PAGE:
Medical aid in dying (MAID)– previously referred to as physician-assisted suicide (PAS)– “occurs when a physician facilitates a patient’s death by providing the necessary means and or information to enable the patient to perform the life-ending act,” according to the American Medical Association.
Oregon was the first state to legalize MAID after enacting the Death with Dignity Act on October 27, 1997.
Since then, eight states have followed suit in legalizing the aid via legislation– including California, Colorado, Hawaii, Maine, New Jersey, New Mexico, Vermont, and Washington– while Massachusetts allows the practice only after a court ruling.
However, a recent analysis conducted by researchers at Rutgers School of Public Health in New Jersey has found that the medical right is overwhelmingly exercised by one dominant demographic group– white, well-educated patients with cancer diagnoses.
The study, which has since been published in the Journal of the American Geriatrics Society, analyzed the five thousand three hundred and twenty-nine patients who used MAID since it first became legalized in Oregon twenty-three years ago.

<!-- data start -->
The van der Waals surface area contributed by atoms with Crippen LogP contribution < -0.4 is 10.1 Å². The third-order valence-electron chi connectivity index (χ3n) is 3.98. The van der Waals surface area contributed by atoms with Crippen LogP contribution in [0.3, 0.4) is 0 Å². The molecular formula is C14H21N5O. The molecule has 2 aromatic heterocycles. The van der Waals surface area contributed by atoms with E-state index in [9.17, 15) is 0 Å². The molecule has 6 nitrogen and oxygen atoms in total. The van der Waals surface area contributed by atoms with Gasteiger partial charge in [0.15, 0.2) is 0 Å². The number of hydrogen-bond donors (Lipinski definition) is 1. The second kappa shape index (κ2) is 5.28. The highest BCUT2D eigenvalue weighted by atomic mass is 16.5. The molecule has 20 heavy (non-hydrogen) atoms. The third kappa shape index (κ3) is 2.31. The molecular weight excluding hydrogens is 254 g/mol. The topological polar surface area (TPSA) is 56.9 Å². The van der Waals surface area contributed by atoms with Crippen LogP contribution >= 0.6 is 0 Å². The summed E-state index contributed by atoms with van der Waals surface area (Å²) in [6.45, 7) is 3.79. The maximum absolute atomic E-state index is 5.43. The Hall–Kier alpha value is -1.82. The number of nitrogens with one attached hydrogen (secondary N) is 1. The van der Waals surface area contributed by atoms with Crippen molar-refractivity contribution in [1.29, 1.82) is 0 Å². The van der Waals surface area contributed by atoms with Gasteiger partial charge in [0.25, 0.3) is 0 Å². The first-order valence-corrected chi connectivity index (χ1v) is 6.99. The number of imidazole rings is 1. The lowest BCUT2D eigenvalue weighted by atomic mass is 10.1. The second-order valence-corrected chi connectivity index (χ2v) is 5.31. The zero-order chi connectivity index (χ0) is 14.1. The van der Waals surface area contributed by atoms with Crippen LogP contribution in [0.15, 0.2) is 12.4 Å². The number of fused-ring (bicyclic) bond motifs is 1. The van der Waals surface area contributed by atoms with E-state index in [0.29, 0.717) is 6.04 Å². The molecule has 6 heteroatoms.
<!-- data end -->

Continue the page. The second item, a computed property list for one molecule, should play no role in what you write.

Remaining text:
The researchers found that over seventy-two percent of these patients received at least some higher education, nearly seventy-five percent had cancer, and over ninety-five percent were non-Hispanic whites.
The study’s lead author, Elissa Kozlov, explained how while these findings are not definitive of discrimination or unequal access, the disparity raises significant concern.
“We don’t know if these numbers reflect genuine underlying differences in group preferences or disparities in how laws are written or services are provided. But, such large differences in utilization are always a red flag that demands further investigation,” Kozlov said.
The researchers believe that a large accessibility barrier may be the cost of obtaining MAID. Eighty-six percent of the patients who died via MAID were over sixty-five years old.
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